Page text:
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A cancer diagnosis is about the worst thing anyone could face — until the treatment starts.
And that’s when things can really get bad.
From nausea and hair loss to extreme fatigue, allergic reactions to the drugs and more, to say that cancer treatment can be tough on the body, is an extreme understatement.
And what’s worse is, the side effects suffered during treatment don’t always end when the drugs do.
In fact, one possible side effect of cancer therapy that can be both long-term and extremely serious is heart damage.
“Almost every chemotherapy drug has some effect on the cardiovascular system, and most are not good. But with the new anticancer agents, an increasing amount of cardiac toxicity is being observed,” says Dr. Mandeep R. Mehra, executive director of the Center for Advanced Heart Disease at Brigham and Women’s Hospital and a professor at Harvard Medical School.
And up until now, there’s been no method to reduce that risk.
Luckily, thanks to a team of researchers out of Norway, we may now have an easy answer that could protect your heart despite the drugs that caused so much damage.
Your exercise protein
The team specifically looked at the type of heart damage caused by a common cancer drug known as Doxorubicin, or DOX. It’s a known cytotoxin that works well for killing off cancer cells but can also attack healthy cells, including those in the heart.
So how did the researchers set out to counter its heart-damaging effects?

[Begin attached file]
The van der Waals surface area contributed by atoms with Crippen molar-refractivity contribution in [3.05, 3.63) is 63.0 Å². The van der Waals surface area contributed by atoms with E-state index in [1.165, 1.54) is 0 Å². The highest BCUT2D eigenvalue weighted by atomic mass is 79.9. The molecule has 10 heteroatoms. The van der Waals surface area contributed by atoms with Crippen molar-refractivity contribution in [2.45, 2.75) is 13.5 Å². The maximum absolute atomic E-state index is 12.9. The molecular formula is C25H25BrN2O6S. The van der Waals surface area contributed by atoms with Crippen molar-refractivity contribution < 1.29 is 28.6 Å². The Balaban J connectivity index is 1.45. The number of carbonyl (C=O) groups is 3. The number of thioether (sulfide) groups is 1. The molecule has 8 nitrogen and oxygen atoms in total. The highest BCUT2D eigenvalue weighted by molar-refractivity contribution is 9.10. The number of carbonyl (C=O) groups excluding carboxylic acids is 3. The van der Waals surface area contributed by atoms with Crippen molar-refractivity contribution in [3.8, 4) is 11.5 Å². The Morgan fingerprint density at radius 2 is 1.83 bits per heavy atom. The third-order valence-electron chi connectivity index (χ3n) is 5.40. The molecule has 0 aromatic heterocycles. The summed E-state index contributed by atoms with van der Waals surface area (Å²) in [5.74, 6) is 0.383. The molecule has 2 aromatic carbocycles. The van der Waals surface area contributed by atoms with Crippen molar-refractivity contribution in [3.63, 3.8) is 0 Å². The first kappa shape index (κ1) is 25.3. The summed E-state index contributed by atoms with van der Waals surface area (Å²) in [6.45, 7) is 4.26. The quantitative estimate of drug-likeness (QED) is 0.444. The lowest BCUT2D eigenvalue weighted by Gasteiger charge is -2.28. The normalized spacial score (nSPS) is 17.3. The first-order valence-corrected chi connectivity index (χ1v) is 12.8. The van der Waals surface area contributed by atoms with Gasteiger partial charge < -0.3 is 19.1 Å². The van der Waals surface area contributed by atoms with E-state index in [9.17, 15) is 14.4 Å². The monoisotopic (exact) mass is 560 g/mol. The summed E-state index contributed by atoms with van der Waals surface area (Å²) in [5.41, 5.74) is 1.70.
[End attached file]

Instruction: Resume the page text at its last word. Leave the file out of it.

They turned to a protein called “Neuron-derived orphan receptor 1,” or NOR-1. It’s a protein that is made naturally by your body during exercise. And it has previously been shown to be effective at preventing cell damage when a patient suffers from hypoxia, or oxygen deficiency, helping more cells survive.
So they pitted the protein in lab tests against the cancer drug and sure enough, when the dust settled, fewer cells died and instead stayed healthy — so much so that the team said the protein offered “broad protection against heart damage following cancer treatment.
Trigger heart protection during cancer treatment
This means that if you’ve undergone cancer treatment or are planning to, getting enough exercise to trigger the release of that NOR-1 protein could be the key to saving your heart from damage.
Of course, cancer patients should always talk to their doctor about how much physical activity is right for their particular condition.
Diet can also play an important role in the body’s ability to recover post-treatment. Check out these five diets recommended for cancer patients and cancer survivors.
Editor’s note: Discover how to live a cancer prevention lifestyle — using foods, vitamins, minerals and herbs — as well as little-known therapies allowed in other countries but denied to you by American mainstream medicine. Click here to discover Surviving Cancer! A Comprehensive Guide to Understanding the Causes, Treatments and Big Business Behind Medicine’s Most Frightening Diagnosis!
Cancer treatments may harm the heart — Harvard
Protein can save the heart after cancer — EurkeAlert!